At the end of The Structure of Scientific Revolutions, Thomas Kuhn suggested that it is reasonable to trust the general consensus of experts instead of a revolutionary idea, even when the revolutionary idea is consistent with a finding that could not be explained by the general consensus. He reasoned that the general consensus was reached by drawing together countless bits of evidence, and even though it could not explain everything, it had passed a gauntlet to which the revolutionary idea had not yet been subjected.
Kuhn's idea seemed sufficiently plausible to lead me to generally trust the consensus of experts in disciplines outside my area of expertise. I still think that it is wise to trust the experts when their profession has a good understanding of the processes under consideration. This situation applies to experts on car maintenance, for example, because cars were made by people who shared their knowledge about the function of car parts, and top notch car mechanics learn this information. It also applies generally to the main principles of mechanical and electrical engineering, biology, physics, and chemistry, because these principles are tested directly or indirectly by the countless studies.
I am becoming convinced, however, that the opposite view is often true when the expert opinion pertains to the unknown: the longer and more widespread the accepted wisdom has been accepted, the more hesitant we should be to trust it, especially if the experts have been studying the question intensively during this period of acceptance and contradictory findings or logic have been presented. The reason is simple. If an explanation has been widely and broadly accepted and convincing evidence still cannot be mustered, then it is quite reasonable to expect that the experts are barking up the wrong, albeit cherished, trees. That is, its acceptance has more to do with the limitations of intellectual ingenuity than with evidence.
This argument provides a clear guideline for allocating trust to experts: distrust expert opinion in accordance with what is not known about the subject. This guideline is, of course, difficult to apply because one has to first ascertain whether a discipline actually has valid answers for a given area of inquiry. Consider something as simple as a sprained ankle. Evolutionary considerations suggest that the inflammation and pain associated with sprained ankles are adaptive responses to promote healing, and that suppressing them would be detrimental to long-term functionality of the joint. I have searched the literature to find out whether any evidence indicates that treatment of sprained ankles with ice, compression, anti-inflammatories, and analgesics promotes or hinders healing and long-term functionality of the joint. In particular, I have been looking for comparisons of treated individuals with untreated controls. I have not found any and am coming to the conclusion that this widely advocated expert opinion is a detrimental holdover from ancient Greek medicine, which often confused the return of the body to a more healthy appearance with the return of the body to a state of health.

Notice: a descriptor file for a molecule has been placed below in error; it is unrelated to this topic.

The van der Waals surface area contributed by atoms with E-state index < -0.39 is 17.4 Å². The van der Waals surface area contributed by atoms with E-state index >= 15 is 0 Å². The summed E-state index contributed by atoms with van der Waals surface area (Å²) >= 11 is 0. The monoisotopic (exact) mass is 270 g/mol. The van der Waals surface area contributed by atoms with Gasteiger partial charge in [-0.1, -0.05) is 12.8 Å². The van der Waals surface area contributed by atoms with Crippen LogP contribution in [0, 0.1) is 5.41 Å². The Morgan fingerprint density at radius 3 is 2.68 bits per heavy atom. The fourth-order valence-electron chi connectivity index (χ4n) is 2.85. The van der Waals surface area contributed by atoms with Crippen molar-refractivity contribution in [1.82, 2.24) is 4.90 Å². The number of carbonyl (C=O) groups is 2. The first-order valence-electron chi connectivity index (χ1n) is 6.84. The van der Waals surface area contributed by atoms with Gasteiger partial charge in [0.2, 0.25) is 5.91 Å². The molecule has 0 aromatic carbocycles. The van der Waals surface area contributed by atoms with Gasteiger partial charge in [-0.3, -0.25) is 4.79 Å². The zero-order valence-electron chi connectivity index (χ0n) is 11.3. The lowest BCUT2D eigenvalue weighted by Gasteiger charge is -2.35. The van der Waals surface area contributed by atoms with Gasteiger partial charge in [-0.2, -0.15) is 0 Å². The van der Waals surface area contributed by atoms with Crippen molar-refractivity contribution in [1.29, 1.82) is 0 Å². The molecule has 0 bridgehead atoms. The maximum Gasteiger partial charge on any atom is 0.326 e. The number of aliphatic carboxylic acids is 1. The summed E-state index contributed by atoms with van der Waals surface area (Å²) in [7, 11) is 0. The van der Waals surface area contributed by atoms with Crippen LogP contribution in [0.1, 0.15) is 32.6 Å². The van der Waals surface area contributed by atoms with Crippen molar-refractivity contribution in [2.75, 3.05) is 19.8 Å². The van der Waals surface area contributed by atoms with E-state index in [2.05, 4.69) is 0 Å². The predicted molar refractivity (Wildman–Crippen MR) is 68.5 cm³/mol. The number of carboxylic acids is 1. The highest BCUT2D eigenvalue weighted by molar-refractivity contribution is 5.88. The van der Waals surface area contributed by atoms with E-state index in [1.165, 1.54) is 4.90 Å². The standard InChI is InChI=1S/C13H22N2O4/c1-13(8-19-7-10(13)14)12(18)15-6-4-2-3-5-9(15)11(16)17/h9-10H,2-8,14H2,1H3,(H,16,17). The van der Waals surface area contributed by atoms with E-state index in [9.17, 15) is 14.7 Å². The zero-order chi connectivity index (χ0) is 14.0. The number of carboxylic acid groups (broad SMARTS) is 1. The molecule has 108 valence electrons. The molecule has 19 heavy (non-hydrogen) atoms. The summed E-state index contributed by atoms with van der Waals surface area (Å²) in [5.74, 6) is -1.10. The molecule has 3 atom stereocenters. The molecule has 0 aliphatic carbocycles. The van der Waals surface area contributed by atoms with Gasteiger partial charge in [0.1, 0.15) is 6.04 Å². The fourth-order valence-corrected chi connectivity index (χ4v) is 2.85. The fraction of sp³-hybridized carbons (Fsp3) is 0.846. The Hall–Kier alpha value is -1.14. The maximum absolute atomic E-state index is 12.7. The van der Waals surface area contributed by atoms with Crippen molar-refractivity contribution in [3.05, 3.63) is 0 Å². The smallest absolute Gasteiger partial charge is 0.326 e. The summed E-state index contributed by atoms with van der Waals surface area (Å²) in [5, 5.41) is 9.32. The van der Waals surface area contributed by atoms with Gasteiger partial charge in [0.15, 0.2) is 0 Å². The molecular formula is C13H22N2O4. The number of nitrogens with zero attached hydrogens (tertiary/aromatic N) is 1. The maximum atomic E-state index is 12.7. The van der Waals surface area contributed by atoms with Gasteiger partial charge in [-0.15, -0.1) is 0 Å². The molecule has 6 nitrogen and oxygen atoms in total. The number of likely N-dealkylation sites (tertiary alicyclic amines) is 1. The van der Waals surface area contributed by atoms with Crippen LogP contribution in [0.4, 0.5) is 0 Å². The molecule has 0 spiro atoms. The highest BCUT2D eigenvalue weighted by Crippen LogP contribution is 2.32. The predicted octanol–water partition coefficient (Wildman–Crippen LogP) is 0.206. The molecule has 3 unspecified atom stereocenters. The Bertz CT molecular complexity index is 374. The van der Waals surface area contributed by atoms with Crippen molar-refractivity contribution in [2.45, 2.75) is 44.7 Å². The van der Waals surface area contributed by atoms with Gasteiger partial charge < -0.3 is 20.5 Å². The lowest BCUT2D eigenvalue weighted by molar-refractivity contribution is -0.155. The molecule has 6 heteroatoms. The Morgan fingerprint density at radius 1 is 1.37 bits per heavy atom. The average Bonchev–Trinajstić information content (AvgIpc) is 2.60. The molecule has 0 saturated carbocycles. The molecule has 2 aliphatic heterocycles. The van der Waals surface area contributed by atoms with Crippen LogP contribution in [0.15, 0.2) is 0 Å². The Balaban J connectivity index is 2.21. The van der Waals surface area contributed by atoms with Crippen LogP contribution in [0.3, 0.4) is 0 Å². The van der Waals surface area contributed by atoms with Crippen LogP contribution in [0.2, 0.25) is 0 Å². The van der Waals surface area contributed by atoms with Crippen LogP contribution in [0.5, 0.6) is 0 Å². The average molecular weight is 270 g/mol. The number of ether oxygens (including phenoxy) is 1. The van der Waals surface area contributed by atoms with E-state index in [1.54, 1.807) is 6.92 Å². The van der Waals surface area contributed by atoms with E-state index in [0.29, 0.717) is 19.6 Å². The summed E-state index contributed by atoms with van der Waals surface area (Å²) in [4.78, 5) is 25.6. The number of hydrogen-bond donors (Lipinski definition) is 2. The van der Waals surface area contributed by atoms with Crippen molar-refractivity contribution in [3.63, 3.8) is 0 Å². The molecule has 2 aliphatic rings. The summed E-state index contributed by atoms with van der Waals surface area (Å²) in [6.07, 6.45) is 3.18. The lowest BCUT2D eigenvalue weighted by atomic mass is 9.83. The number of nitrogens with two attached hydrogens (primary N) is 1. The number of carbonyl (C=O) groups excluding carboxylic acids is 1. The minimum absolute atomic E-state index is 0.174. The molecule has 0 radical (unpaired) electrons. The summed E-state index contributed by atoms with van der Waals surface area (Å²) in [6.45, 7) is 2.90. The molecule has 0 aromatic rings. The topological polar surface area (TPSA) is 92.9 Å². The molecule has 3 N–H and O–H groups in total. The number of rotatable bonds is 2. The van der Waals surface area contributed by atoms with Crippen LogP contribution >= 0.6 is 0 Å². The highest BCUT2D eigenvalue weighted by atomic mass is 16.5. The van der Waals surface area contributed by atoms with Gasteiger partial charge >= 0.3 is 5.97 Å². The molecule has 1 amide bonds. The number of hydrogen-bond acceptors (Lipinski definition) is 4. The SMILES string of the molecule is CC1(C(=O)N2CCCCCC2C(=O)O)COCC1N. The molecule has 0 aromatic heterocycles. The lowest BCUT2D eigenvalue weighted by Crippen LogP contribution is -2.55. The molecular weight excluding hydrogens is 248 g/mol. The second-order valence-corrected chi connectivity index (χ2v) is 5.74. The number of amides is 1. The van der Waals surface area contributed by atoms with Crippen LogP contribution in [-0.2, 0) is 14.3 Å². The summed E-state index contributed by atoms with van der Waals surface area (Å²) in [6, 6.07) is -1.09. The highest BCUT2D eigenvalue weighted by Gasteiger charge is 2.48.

More generally, I am coming to the disquieting realization that much of scientific opinion and even more of medical opinion falls into the murky area circumscribed by a lack of adequate knowledge about the processes at hand. This means that I must invoke broadly the guideline to distrust expert opinion in proportion to the lack of knowledge in the area. Although this has made me more objectionable, it has also been of great value intellectually and practically, as when, for example, I sprain my ankle.